Shortly after re-signing Eaves, the Ducks also brought back depth defenseman Korbinian Holzer via a two-year contract worth $900,000 annually. Holzer falls pretty far down on Anaheim’s defensive depth chart, but with Lindholm and Vatanen likely to miss the start of the season as they each recover from offseason shoulder surgery, Holzer’s role as an insurance player on the blue line will be more important.
The Ducks were not a major player on the free-agent market, but after choosing to let goaltender Jonathan Bernier leave as a free agent, they did bring in veteran netminder Ryan Miller to back up and mentor 24-year-old starter John Gibson. The 37-year-old Miller inked a two-year deal with Anaheim on the first day of free agency. The contract is worth $2 million per year.
Gibson appeared in 52 games for the Ducks last season and should see an increased workload in 2017-18. Miller, however, is a great safety net for the Ducks in case Gibson suffers an injury, as he has been prone to do so far in his young career. Miller can spell Gibson when he needs some rest, and less tangibly, he can serve as a mentor to the youngster as he continues to progress in an effort to reach his full potential.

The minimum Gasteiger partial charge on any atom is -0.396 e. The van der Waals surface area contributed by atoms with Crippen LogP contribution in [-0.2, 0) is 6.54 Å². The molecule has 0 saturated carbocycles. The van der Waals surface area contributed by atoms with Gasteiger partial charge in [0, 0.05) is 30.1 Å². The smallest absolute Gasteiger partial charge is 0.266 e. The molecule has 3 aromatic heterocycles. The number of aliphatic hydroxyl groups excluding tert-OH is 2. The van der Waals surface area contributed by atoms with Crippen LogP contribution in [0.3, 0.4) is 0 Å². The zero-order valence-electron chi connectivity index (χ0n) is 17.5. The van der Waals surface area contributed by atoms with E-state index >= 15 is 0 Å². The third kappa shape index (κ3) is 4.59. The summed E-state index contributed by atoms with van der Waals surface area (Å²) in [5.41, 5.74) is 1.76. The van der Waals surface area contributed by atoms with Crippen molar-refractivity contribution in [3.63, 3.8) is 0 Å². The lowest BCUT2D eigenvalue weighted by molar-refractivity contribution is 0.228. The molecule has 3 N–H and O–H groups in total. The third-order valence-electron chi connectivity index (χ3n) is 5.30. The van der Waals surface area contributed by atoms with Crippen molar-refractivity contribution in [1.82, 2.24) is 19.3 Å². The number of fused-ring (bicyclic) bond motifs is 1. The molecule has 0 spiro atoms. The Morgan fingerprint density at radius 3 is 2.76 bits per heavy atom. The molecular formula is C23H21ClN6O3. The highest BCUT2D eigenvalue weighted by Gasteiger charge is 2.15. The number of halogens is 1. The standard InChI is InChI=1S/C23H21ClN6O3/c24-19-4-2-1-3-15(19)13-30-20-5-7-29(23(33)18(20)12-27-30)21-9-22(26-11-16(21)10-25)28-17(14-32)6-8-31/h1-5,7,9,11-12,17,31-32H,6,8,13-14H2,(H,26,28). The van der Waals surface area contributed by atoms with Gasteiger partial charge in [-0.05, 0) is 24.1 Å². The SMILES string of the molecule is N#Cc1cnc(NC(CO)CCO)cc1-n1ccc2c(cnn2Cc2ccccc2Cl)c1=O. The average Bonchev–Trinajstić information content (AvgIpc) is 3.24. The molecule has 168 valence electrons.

Besides Miller, the Ducks also brought in depth center Dennis Rasmussen, formerly of the Chicago Blackhawks. Although the 27-year-old Rasmussen might create a roadblock for youngsters vying for the fourth-line center position, he gives Anaheim a reliable option there and will help foster a good competition in training camp.
Finally, Anaheim most recently brought back 37-year-old defenseman Francois Beauchemin for his third tour of duty with the club. Beauchemin, who signed a one-year deal worth $1 million plus incentives, will give the Ducks more stability on defense in the early part of the season as Lindholm and Vatanen work to return to full health.
The Ducks have had a successful offseason overall. Between the expansion draft and the buyout of Simon Despres’s contract, they now have good cap flexibility after having been in a more precarious position not long ago. Losing Theodore hurts, and it remains to be seen if Fowler’s contract will come back to bit them in its latter half, but the increased cap space, solid depth signings, and keeping the core of the team intact are ultimately wins for Murray and the Ducks.
Final* Offseason Grade: B+
*Pending any remaining transactions